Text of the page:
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Why we need to design dialogue… now

4 min readFeb 1, 2022


It’s been a little over a year since I published my book, Making Conversation. I made a lot of conversations this year — I’ve written a lot, I’ve gone on a bunch of great podcasts, and I’ve lectured on the idea of using design to get creative about our hardest conversations.

Over the last 18 months, we’ve designed dialogue that has launched multi-billion dollar endeavors. We’ve hosted many intimate conversations that have explored issues of race and class in board contexts. Some days we’ve designed high-level policy conversations that included politicians and children affected by previous policies made; other days, we’ve worked on community conversations around religion and death. Whether it’s been helping corporate cultures get simpler and more succinct or helping organizations figure out how to have conversations with their consumers, members or constituents. It’s been a lot, it’s never been dull and it’s almost always… been fun.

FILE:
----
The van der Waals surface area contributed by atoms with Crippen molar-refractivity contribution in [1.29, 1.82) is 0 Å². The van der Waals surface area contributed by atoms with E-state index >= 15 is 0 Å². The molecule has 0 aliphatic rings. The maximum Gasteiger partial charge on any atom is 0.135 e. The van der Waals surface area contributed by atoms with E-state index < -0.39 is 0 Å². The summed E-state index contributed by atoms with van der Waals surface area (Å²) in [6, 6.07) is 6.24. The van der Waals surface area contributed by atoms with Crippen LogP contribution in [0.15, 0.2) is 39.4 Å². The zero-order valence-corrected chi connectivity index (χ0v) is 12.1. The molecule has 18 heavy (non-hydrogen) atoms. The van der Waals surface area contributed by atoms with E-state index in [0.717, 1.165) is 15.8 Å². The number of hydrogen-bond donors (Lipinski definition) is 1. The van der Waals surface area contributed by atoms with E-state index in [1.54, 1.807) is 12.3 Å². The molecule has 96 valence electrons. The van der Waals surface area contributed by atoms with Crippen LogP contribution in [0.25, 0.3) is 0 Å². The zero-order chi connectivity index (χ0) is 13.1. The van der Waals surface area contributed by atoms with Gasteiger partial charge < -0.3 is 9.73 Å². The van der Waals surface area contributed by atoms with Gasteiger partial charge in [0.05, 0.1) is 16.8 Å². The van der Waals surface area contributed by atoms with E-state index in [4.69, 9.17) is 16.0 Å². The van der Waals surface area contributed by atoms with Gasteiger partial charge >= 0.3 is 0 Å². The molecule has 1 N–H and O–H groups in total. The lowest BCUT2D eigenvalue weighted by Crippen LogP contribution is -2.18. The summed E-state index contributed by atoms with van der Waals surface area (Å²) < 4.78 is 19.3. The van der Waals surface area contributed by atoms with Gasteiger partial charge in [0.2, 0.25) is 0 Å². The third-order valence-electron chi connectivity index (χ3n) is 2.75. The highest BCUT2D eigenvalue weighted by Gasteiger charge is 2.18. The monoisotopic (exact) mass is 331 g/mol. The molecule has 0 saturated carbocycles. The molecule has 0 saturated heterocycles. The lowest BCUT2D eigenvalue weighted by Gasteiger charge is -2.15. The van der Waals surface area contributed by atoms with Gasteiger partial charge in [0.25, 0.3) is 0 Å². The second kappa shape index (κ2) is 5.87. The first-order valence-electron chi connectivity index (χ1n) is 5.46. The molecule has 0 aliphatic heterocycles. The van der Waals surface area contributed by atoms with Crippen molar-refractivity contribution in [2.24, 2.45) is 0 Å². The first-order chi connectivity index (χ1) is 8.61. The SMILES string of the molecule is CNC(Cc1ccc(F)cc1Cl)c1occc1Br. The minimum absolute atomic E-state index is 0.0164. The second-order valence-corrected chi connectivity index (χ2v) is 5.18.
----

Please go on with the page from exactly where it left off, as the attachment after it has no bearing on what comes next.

Oh right — and I announced the launch of my new business.

So I thought I’d kick off the New Year (in more ways than one) the right way: by sharing what I’ve learned about designing dialogue in the last year.

First, it works — like, always.

Nothing works all the time. I know that. But designing dialogue formats and structures for the organization or community we’re engaging with to address the realities they’re grappling with goes a long way to solving problems and breaking through barriers. The combination of collective ownership of the problem, rules, and structures that make a conversation safe combined with the joy of a creative approach leads to people engaging deeper and taking on the practice and solutions more actively.

After all, it’s their conversation, their community, and ultimately, their solutions.

Difference matters.

In my book, I wrote about how we are innately afraid of difference in the room. As I’ve been building my team, I’ve actively sought out differences — my practice is made up of mostly wild card hires.

These super hybrids make the work more robust, the tools we have at our disposal more unique –and the day just far more fun.

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Founder of Dust&Co, senior design advisor for Rockefeller Foundation & former global managing partner of IDEO — fan of words and good conversation.